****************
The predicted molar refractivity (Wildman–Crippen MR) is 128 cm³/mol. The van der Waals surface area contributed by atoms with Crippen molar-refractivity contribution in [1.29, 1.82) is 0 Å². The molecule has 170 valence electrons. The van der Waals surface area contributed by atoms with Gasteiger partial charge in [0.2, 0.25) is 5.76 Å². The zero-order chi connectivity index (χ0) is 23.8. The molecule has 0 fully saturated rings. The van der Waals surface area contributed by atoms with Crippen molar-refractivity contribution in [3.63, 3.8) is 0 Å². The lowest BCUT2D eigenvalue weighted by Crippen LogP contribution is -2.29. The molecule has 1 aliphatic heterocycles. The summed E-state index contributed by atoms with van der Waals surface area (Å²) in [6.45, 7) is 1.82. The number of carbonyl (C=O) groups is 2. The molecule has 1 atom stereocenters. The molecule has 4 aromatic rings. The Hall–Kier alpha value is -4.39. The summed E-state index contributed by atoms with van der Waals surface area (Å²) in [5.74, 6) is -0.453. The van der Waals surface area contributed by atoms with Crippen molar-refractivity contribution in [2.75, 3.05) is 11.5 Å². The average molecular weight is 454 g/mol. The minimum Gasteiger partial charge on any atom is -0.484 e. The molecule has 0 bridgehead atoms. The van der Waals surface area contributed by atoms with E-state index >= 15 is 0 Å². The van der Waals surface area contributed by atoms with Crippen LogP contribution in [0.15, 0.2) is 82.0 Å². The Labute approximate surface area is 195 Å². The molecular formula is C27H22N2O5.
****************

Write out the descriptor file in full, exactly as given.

The predicted molar refractivity (Wildman–Crippen MR) is 128 cm³/mol. The van der Waals surface area contributed by atoms with Crippen molar-refractivity contribution in [1.29, 1.82) is 0 Å². The molecule has 170 valence electrons. The van der Waals surface area contributed by atoms with Gasteiger partial charge in [0.2, 0.25) is 5.76 Å². The zero-order chi connectivity index (χ0) is 23.8. The molecule has 0 fully saturated rings. The van der Waals surface area contributed by atoms with Crippen molar-refractivity contribution in [3.63, 3.8) is 0 Å². The lowest BCUT2D eigenvalue weighted by Crippen LogP contribution is -2.29. The molecule has 1 aliphatic heterocycles. The summed E-state index contributed by atoms with van der Waals surface area (Å²) in [6.45, 7) is 1.82. The number of carbonyl (C=O) groups is 2. The molecule has 1 atom stereocenters. The molecule has 4 aromatic rings. The Hall–Kier alpha value is -4.39. The summed E-state index contributed by atoms with van der Waals surface area (Å²) in [5.74, 6) is -0.453. The van der Waals surface area contributed by atoms with Crippen molar-refractivity contribution in [2.75, 3.05) is 11.5 Å². The average molecular weight is 454 g/mol. The minimum Gasteiger partial charge on any atom is -0.484 e. The molecule has 0 bridgehead atoms. The van der Waals surface area contributed by atoms with E-state index >= 15 is 0 Å². The van der Waals surface area contributed by atoms with Crippen LogP contribution in [0.15, 0.2) is 82.0 Å². The Labute approximate surface area is 195 Å². The molecular formula is C27H22N2O5.